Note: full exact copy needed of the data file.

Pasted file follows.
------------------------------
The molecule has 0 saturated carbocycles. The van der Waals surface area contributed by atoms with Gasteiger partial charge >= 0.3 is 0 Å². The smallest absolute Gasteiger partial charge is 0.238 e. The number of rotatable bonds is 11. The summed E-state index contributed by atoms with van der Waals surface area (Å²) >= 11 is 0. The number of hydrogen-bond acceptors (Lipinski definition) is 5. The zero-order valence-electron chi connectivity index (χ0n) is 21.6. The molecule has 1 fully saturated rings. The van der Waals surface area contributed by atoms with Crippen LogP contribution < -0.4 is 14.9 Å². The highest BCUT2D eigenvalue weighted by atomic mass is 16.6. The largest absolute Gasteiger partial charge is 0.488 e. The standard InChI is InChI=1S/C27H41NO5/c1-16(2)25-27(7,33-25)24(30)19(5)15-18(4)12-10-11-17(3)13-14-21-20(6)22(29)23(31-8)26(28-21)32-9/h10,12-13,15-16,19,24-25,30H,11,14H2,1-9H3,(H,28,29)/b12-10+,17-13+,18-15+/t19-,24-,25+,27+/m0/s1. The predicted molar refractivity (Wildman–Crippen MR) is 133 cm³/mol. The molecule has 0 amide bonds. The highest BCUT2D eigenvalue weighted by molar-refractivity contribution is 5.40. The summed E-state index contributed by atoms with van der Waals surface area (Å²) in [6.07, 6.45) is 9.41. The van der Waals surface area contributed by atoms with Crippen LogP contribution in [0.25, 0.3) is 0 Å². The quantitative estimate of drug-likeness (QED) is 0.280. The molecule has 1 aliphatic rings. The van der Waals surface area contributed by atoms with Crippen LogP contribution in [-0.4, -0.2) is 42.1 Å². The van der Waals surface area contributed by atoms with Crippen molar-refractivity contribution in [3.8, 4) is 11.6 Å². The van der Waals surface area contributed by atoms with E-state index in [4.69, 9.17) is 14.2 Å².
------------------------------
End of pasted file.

The molecule has 0 saturated carbocycles. The van der Waals surface area contributed by atoms with Gasteiger partial charge >= 0.3 is 0 Å². The smallest absolute Gasteiger partial charge is 0.238 e. The number of rotatable bonds is 11. The summed E-state index contributed by atoms with van der Waals surface area (Å²) >= 11 is 0. The number of hydrogen-bond acceptors (Lipinski definition) is 5. The zero-order valence-electron chi connectivity index (χ0n) is 21.6. The molecule has 1 fully saturated rings. The van der Waals surface area contributed by atoms with Crippen LogP contribution < -0.4 is 14.9 Å². The highest BCUT2D eigenvalue weighted by atomic mass is 16.6. The largest absolute Gasteiger partial charge is 0.488 e. The standard InChI is InChI=1S/C27H41NO5/c1-16(2)25-27(7,33-25)24(30)19(5)15-18(4)12-10-11-17(3)13-14-21-20(6)22(29)23(31-8)26(28-21)32-9/h10,12-13,15-16,19,24-25,30H,11,14H2,1-9H3,(H,28,29)/b12-10+,17-13+,18-15+/t19-,24-,25+,27+/m0/s1. The predicted molar refractivity (Wildman–Crippen MR) is 133 cm³/mol. The molecule has 0 amide bonds. The highest BCUT2D eigenvalue weighted by molar-refractivity contribution is 5.40. The summed E-state index contributed by atoms with van der Waals surface area (Å²) in [6.07, 6.45) is 9.41. The van der Waals surface area contributed by atoms with Crippen LogP contribution in [0.25, 0.3) is 0 Å². The quantitative estimate of drug-likeness (QED) is 0.280. The molecule has 1 aliphatic rings. The van der Waals surface area contributed by atoms with Crippen LogP contribution in [-0.4, -0.2) is 42.1 Å². The van der Waals surface area contributed by atoms with Crippen molar-refractivity contribution in [3.8, 4) is 11.6 Å². The van der Waals surface area contributed by atoms with E-state index in [4.69, 9.17) is 14.2 Å².